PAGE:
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My family came across an interesting problem at tonight's Seder: My dad, the leader, attempted to write a Seder that attracted everyone at different times, but the actual result ended up as a particularly bad Seder beyond the norm. Here are some details:

  • The cousins' ages: 18, 16, 14, 12, 9, 7
  • 18 and 16 have had an excellent Jewish day school education, and the rest haven't had more than a Sunday school-level education
  • The families of 7/9 and 12/14 traditionally leave after Tzafun, which I'd assumed was out of the youngsters' exhaustion but now seems like an active decision out of a lack of interest in Barech/Hallel/Nirtzah

Here are the shticks that my dad tried to execute throughout the Seder:

  • Seder bingo - everyone got a piece of paper with a 5x5 board listing various elements of the Seder. The first person to make bingo by crossing off squares as their words got said over the course of the Seder (and get us to guess all 5 of their things, without using the words themselves) won the coveted prize of being first in line for dinner. We got a first and second place winner, but then it fell apart when everyone got bingo during the Ten Plagues.
  • Kid-oriented Magid - my dad's traditional Magid m.o. is to get the kids to fill in the blanks. Two problems: The 7- and 9-year-olds were too shy to contribute even the things that they did know, and the 12-year-old went off on a heavily Prince of Egypt-inspired summary of the start of the story, in which everyone else pretty much was able to zone out.
  • Modern problems - after removing the 10 drops from Kos Sheini, my dad had everyone go around and list a modern problem, and we'd remove another drop for each one. The 12-year-old thought it'd be funny to name explosive diarrhea as a problem facing the world today.
  • Mini-debates - at various points in the Seder, my dad asked for volunteers and assigned each of them a position to defend in 30 seconds before opening up a vote on who had the best argument. The kids had no involvement whatsoever.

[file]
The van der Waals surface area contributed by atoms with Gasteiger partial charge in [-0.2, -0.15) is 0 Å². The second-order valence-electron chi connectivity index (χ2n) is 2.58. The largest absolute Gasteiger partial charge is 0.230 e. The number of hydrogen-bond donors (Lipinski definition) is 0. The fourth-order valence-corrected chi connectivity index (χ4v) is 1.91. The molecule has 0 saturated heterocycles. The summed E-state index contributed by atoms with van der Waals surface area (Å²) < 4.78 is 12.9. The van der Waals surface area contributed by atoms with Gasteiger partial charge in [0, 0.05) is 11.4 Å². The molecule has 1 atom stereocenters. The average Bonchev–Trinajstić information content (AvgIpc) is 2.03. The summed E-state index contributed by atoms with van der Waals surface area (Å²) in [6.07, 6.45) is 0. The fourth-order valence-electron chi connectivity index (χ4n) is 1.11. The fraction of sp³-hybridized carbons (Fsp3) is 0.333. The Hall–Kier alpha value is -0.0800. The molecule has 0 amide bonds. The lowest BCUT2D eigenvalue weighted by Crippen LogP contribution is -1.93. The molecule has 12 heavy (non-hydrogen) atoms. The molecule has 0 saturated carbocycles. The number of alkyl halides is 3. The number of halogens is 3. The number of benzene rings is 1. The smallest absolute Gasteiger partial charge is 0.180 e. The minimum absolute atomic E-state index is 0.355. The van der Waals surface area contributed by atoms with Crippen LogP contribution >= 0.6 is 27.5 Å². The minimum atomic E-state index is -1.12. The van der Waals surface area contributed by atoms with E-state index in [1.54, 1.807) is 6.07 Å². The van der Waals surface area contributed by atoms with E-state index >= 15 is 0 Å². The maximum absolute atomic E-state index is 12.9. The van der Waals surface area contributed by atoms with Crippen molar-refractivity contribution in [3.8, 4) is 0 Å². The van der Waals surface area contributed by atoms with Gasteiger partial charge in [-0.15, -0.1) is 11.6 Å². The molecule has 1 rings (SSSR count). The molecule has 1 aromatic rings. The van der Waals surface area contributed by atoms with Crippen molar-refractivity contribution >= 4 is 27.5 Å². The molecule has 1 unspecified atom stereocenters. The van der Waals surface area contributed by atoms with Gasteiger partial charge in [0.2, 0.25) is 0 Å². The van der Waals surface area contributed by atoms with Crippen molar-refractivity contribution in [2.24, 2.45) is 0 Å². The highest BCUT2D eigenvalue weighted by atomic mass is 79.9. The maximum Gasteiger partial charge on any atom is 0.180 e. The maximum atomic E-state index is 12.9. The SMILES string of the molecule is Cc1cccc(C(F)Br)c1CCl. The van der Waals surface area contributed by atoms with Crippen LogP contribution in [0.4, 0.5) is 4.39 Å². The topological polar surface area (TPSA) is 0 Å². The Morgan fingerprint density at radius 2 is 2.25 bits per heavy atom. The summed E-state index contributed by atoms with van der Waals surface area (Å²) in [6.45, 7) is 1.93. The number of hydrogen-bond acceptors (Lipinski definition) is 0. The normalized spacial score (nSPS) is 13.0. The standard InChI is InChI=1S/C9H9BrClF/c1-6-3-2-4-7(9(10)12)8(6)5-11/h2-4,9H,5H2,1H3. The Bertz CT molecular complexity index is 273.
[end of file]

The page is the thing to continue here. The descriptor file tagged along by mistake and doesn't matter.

Basically, our problem is this: How do we keep everyone engaged at the same time? Even the adults ended up in side conversations during the kid-oriented bits, and in a post-Seder "debriefing" held by those of us who stayed till the end acknowledged that my dad's role was more "traffic cop" than "Seder leader" tonight. Ever since he'd started planning this year's sdarim, he'd had the idea of maybe doing something different tomorrow night, since it's the exact same crowd who already did all the traditional stuff tonight.

What can we do at tomorrow's Seder that'll hold everyone's interest? For what it's worth, we're Reform, so hardly anything is off-limits. Our debriefing didn't come up with any solid ideas, so any and all suggestions are welcome!

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I've found that I get the most engagement at a "mixed levels of religious interest" seder when there are lots of questions. Less-engaged people don't necessarily want to hear prepared divrei torah, at which they will feel like bystanders -- the cousins who have only Sunday-school education compared to the older teens, in your case.

Next time, try this: talk with the well-educated older teens in advance to get their buy-in, and then tell everyone (again, in advance) to bring questions to try to stump these cousins. Take advantage of teenagers' natural competitiveness. The younger cousins who are too shy to give answers, even ones they know, might be less shy about asking questions. While it didn't involve kids or teens, I've seen similar effects when I've hosted seders attended by both rabbis and those with little education. The latter are shy about answering but not about asking. And do make sure you praise well-asked questions as much as you praise the answers. (Maybe even slip them a link to this site for after chag. :-) )

If just inviting questions isn't enough, maybe your dad can build some sort of game around the Q&A, like giving points or prizes or first dibs on dessert for questions that took the longest to answer. (You'll need to set some boundaries here to avert repeats of the "explosive" problem.) The main idea is to give the less-educated cousins a way to come out as winners too alongside their better-educated, older cousins.

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